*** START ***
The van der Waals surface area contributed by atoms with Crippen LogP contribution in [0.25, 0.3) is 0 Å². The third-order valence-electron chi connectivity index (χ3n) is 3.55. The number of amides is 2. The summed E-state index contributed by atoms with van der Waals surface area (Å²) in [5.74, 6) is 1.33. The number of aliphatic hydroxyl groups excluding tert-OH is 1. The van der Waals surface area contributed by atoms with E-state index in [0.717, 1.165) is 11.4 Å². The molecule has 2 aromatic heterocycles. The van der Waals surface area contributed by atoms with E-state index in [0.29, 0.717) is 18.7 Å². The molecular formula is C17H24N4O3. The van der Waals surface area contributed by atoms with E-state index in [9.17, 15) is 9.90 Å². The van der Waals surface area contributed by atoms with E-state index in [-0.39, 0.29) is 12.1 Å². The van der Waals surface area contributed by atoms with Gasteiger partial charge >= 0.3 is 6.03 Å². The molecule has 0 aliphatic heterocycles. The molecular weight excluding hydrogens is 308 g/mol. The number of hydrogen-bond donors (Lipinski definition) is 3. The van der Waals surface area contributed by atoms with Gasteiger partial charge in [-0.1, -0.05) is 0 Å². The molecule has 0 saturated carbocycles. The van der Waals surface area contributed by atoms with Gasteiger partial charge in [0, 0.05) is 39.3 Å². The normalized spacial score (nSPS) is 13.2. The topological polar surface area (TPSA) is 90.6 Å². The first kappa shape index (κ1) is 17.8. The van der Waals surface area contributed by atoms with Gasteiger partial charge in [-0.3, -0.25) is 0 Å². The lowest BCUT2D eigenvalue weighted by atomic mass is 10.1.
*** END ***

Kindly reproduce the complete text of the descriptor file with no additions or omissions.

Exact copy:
The van der Waals surface area contributed by atoms with Crippen LogP contribution in [0.25, 0.3) is 0 Å². The third-order valence-electron chi connectivity index (χ3n) is 3.55. The number of amides is 2. The summed E-state index contributed by atoms with van der Waals surface area (Å²) in [5.74, 6) is 1.33. The number of aliphatic hydroxyl groups excluding tert-OH is 1. The van der Waals surface area contributed by atoms with E-state index in [0.717, 1.165) is 11.4 Å². The molecule has 2 aromatic heterocycles. The van der Waals surface area contributed by atoms with E-state index in [0.29, 0.717) is 18.7 Å². The molecular formula is C17H24N4O3. The van der Waals surface area contributed by atoms with E-state index in [9.17, 15) is 9.90 Å². The van der Waals surface area contributed by atoms with E-state index in [-0.39, 0.29) is 12.1 Å². The van der Waals surface area contributed by atoms with Gasteiger partial charge >= 0.3 is 6.03 Å². The molecule has 0 aliphatic heterocycles. The molecular weight excluding hydrogens is 308 g/mol. The number of hydrogen-bond donors (Lipinski definition) is 3. The van der Waals surface area contributed by atoms with Gasteiger partial charge in [-0.1, -0.05) is 0 Å². The molecule has 0 saturated carbocycles. The van der Waals surface area contributed by atoms with Gasteiger partial charge in [0, 0.05) is 39.3 Å². The normalized spacial score (nSPS) is 13.2. The topological polar surface area (TPSA) is 90.6 Å². The first kappa shape index (κ1) is 17.8. The van der Waals surface area contributed by atoms with Gasteiger partial charge in [-0.3, -0.25) is 0 Å². The lowest BCUT2D eigenvalue weighted by atomic mass is 10.1.